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Diagnosis, Treatment, and Risk Factors of Neuroma

A neuroma is a non-cancerous condition that affects the ball of your foot. It occurs when the tissue around a nerve that leads to your toe thickens from irritation, trauma, or excessive pressure. Fort Worth neuroma frequently develops between your third and fourth toes, but it can also occur between your second and third toes. This condition can be painful, leading to walking difficulties. If you do not treat your neuroma, it can cause permanent nerve damage. There is no growth or tumor in a neuroma, but the toe nerve tissue becomes inflamed and enlarges.


Physical examination: Your specialist will look at your feet to check the presence of mass between your toes. The doctor can also apply pressure on the spaces between your toe bones to determine the foot pain location.

X-ray: An x-ray helps rule out other foot injuries similar to neuromas, such as stress fracture or arthritis.

MRI scans: MRI detects a neuroma even if you are not experiencing any symptoms. It is more expensive than other diagnostic procedures.

Ultrasound scan: An ultrasound is relatively cheap and does not have radiation. It has the same accuracy as that of an MRI. It can differentiate a neuroma from similar complications like synovitis.


Treatment depends on the severity of your neuroma. The treatments include:

Corticosteroid injections: Your doctor will inject a steroid medication directly into the neuroma, which helps to reduce inflammation. You should take limited shots to avoid side effects such as pain, fat loss at the injection site, skin discoloration, and increased blood sugar.

Alcohol sclerosing injections: These injections reduce the size of your neuroma and pain.

Non-steroidal anti-inflammatory drugs: You take these drugs orally to reduce inflammation, and they include ibuprofen or aspirin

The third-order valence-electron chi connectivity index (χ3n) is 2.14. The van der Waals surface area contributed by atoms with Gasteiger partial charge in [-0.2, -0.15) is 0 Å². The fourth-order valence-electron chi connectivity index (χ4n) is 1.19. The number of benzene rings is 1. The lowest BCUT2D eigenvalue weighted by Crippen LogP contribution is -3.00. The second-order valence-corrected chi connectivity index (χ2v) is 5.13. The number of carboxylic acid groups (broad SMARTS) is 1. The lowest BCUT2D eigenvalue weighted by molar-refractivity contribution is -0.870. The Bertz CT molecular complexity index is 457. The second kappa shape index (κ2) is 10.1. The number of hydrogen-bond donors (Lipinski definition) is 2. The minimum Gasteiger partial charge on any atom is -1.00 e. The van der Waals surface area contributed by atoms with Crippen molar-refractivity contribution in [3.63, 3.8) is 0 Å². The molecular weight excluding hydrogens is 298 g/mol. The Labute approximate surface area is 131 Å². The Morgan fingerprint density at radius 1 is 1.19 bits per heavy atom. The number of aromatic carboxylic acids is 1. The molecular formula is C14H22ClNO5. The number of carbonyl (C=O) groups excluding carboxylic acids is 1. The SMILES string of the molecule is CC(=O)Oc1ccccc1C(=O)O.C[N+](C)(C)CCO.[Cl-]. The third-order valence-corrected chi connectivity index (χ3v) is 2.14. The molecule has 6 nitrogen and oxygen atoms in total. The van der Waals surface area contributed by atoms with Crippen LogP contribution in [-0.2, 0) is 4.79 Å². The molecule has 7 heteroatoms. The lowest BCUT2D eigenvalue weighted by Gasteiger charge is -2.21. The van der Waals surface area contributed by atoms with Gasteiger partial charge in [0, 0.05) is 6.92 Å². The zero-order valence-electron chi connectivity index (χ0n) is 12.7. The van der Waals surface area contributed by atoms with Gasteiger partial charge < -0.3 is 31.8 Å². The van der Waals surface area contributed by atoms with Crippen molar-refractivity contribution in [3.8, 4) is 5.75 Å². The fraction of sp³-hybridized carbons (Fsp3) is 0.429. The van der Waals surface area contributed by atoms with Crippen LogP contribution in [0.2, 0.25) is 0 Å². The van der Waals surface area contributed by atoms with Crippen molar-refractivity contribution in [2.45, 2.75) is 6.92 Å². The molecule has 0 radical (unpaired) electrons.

Radiofrequency ablation: This treatment procedure involves your doctor heating your nerve tissue with an electric current. It aims to relieve pain lasting up to twelve months.

Surgery: Your neuroma will require surgery if all other treatments have not worked. The surgeon can use a dorsal or plantar approach. In the dorsal method, your specialist will make an incision on the top of your foot, and the stitches made afterward will allow you to walk after the surgery. The plantar technique involves your surgeon making an incision on the sole of your foot. A sole incision will make walking difficult, so that you will use crutches for at least three weeks. There are low risks of infection around the toes after surgery.

Risk factors

  • Biomechanical deformities like flat or high-arched feet can lead to a neuroma. These foot disorders cause instability around your toe joints leading to this condition.
  • Improper footwear squeezes your toes, leading to nerve damage. High-heeled shoes can increase pressure on your forefoot parts, causing neuroma.
  • Trauma can damage your toe nerves resulting in inflammation or neuroma.
  • Repeated stress to your toes can create or intensify a neuroma. Certain sports like running, rock climbing, or jogging can cause recurrent pressure on your toes, leading to a neuroma.

Neuroma pain can be distracting and wear down your mental and emotional wellbeing. Schedule an appointment at Trinity Foot & Ankle Specialists to get neuroma treatment from experienced and high qualified surgeons.

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